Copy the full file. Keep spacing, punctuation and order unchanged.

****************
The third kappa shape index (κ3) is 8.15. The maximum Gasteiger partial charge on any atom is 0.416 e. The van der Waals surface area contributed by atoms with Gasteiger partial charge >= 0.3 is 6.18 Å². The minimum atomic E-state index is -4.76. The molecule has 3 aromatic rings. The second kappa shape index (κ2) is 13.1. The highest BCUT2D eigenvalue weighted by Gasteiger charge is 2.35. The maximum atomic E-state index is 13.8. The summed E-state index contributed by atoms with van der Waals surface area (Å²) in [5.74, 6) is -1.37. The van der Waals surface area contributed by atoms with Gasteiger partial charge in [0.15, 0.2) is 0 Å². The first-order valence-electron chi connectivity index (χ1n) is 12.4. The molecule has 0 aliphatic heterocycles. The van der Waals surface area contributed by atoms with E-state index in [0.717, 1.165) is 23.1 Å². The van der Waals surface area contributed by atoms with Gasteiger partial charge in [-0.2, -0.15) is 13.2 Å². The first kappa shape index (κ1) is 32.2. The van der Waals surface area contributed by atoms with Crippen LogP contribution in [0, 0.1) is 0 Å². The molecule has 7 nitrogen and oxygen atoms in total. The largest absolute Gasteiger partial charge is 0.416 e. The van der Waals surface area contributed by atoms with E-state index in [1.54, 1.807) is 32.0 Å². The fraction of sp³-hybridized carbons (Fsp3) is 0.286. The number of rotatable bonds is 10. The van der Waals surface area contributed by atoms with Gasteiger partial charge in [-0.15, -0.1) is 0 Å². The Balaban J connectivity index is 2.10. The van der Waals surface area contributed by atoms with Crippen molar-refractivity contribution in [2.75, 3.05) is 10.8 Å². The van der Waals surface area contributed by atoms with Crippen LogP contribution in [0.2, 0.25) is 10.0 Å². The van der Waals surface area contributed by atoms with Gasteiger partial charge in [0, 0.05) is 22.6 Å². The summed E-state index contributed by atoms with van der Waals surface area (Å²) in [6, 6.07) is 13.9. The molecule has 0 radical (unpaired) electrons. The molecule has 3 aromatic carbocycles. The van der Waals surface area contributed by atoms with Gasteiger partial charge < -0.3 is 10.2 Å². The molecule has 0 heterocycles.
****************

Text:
The third kappa shape index (κ3) is 8.15. The maximum Gasteiger partial charge on any atom is 0.416 e. The van der Waals surface area contributed by atoms with Gasteiger partial charge >= 0.3 is 6.18 Å². The minimum atomic E-state index is -4.76. The molecule has 3 aromatic rings. The second kappa shape index (κ2) is 13.1. The highest BCUT2D eigenvalue weighted by Gasteiger charge is 2.35. The maximum atomic E-state index is 13.8. The summed E-state index contributed by atoms with van der Waals surface area (Å²) in [5.74, 6) is -1.37. The van der Waals surface area contributed by atoms with Gasteiger partial charge in [0.15, 0.2) is 0 Å². The first-order valence-electron chi connectivity index (χ1n) is 12.4. The molecule has 0 aliphatic heterocycles. The van der Waals surface area contributed by atoms with E-state index in [0.717, 1.165) is 23.1 Å². The van der Waals surface area contributed by atoms with Gasteiger partial charge in [-0.2, -0.15) is 13.2 Å². The first kappa shape index (κ1) is 32.2. The van der Waals surface area contributed by atoms with Crippen LogP contribution in [0, 0.1) is 0 Å². The molecule has 7 nitrogen and oxygen atoms in total. The largest absolute Gasteiger partial charge is 0.416 e. The van der Waals surface area contributed by atoms with E-state index in [1.54, 1.807) is 32.0 Å². The fraction of sp³-hybridized carbons (Fsp3) is 0.286. The number of rotatable bonds is 10. The van der Waals surface area contributed by atoms with Gasteiger partial charge in [-0.15, -0.1) is 0 Å². The Balaban J connectivity index is 2.10. The van der Waals surface area contributed by atoms with Crippen molar-refractivity contribution in [2.75, 3.05) is 10.8 Å². The van der Waals surface area contributed by atoms with Crippen LogP contribution in [0.2, 0.25) is 10.0 Å². The van der Waals surface area contributed by atoms with Gasteiger partial charge in [0, 0.05) is 22.6 Å². The summed E-state index contributed by atoms with van der Waals surface area (Å²) in [6, 6.07) is 13.9. The molecule has 0 radical (unpaired) electrons. The molecule has 3 aromatic carbocycles. The van der Waals surface area contributed by atoms with Gasteiger partial charge < -0.3 is 10.2 Å². The molecule has 0 heterocycles.